Evolutionary adaptations developed to protect the Vikings from an infestation of parasitic worms may have resulted in certain genetic traits that increase vulnerability to certain lung diseases. During ancient times, the side-effects of this adaptation were probably harmless, although as people later began smoking and living longer, the removal of certain anti-inflammatory mechanisms appears to increase carriers’ susceptibility to pulmonary complications, like emphysema.
Emphysema occurs when air sacks in the lungs, called alveoli, become damaged, causing them to merge into one large air chamber as opposed to many small ones. This reduces the surface area of the lungs, which subsequently become less efficient.
Alveoli can become damaged by certain enzymes called proteases, which are secreted by cells involved in inflammation, one of the body’s key immune processes. To keep these enzymes under control, a protein called alpha-1 antitrypsin (A1AT) acts as a protease inhibitor, and is therefore vital in ensuring the lungs remain protected.
People who suffer from A1AT deficiency are therefore more prone to developing lung diseases, particularly if they smoke, since this increases inflammation and therefore sparks the release of more proteases. A1AT deficiency is caused by a particular heritable genetic mutation, which results in the creation of an altered form of the protein.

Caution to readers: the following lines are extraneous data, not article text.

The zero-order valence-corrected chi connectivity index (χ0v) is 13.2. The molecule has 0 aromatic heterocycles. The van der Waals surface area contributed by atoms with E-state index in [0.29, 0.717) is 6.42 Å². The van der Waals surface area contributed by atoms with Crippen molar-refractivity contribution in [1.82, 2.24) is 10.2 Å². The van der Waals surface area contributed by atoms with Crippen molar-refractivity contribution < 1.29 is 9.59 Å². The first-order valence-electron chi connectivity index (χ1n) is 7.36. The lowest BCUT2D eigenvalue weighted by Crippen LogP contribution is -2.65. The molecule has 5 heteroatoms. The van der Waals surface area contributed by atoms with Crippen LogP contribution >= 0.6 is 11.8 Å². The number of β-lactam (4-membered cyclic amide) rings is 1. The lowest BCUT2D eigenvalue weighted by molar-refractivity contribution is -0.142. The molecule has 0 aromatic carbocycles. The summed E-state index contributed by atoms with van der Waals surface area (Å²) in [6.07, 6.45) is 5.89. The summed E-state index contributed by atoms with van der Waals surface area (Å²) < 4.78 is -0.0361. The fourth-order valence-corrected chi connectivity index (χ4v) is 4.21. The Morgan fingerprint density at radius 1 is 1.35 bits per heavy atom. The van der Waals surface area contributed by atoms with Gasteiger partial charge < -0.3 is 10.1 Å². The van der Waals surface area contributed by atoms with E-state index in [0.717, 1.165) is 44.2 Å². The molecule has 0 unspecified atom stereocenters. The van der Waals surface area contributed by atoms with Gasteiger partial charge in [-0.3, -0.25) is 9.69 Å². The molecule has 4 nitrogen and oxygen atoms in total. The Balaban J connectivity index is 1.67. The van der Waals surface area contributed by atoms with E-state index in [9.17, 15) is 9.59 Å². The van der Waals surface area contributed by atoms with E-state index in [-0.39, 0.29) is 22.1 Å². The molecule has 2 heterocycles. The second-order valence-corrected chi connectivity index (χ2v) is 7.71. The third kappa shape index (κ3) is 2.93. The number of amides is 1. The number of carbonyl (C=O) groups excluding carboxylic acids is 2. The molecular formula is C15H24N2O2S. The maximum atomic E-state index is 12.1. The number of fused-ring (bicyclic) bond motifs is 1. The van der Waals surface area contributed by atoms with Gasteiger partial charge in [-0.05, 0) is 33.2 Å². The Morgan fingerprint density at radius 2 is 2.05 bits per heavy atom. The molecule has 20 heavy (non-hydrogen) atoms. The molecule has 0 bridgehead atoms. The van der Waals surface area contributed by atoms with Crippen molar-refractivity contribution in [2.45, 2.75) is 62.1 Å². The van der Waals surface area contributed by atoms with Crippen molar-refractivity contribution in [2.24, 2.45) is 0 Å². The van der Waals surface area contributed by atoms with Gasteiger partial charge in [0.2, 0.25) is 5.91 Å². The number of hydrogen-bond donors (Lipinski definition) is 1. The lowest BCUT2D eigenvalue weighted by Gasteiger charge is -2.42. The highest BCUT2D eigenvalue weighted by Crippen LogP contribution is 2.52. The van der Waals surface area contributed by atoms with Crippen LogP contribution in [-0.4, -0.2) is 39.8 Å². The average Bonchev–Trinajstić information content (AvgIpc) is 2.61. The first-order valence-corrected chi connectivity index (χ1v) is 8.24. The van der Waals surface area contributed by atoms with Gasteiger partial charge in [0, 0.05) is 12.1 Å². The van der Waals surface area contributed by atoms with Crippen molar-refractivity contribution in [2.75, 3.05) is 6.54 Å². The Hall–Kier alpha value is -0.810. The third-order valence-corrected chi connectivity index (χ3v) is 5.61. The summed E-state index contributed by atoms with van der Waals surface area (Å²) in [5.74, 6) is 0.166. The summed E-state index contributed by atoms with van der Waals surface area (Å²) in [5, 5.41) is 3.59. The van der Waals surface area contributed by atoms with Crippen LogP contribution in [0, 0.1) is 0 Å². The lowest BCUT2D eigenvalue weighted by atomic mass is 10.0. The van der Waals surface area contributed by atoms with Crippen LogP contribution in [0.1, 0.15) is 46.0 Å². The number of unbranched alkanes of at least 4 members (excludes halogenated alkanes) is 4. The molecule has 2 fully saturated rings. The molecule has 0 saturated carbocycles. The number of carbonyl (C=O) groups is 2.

Archaeological studies of Viking latrines have found evidence of massive infestations of parasitic worms, while genetic analyses of fecal matter obtained during these excavations reveal that a particular mutation of the A1AT gene was prevalent among the population. A new study in the journal Scientific Reports has now put two and two together, suggesting that this mutation may have protected the Vikings from these parasites.
Using blood plasma from donors carrying both the regular and mutated form of the A1AT gene, the researchers sought to determine how levels of antibodies were affected when these worms were present. Conducting their experiments in a laboratory setting, they found that certain compounds released by the parasites destroyed an antibody called immunoglobulin E (IgE) in the plasma of non-mutant donors, but not in that of mutant donors.
This suggests that the mutated variant of A1AT protects IgE from these damaging compounds, which likely helps the body to fight the parasites since the role of IgE is to bind receptor sites on the surface of certain immune cells, activating a response against invading pathogens. By providing such protection, the mutated A1AT ensures that the IgE is able to fulfill its function and initiate the body’s natural defenses.
However, an offshoot of this is that these variants lose some of their protease-inhibiting power, making the tissue of the lungs more susceptible to damage. This would appear to explain the high rates of A1AT deficiency – and corresponding prevalence of emphysema – among present-day Scandinavians.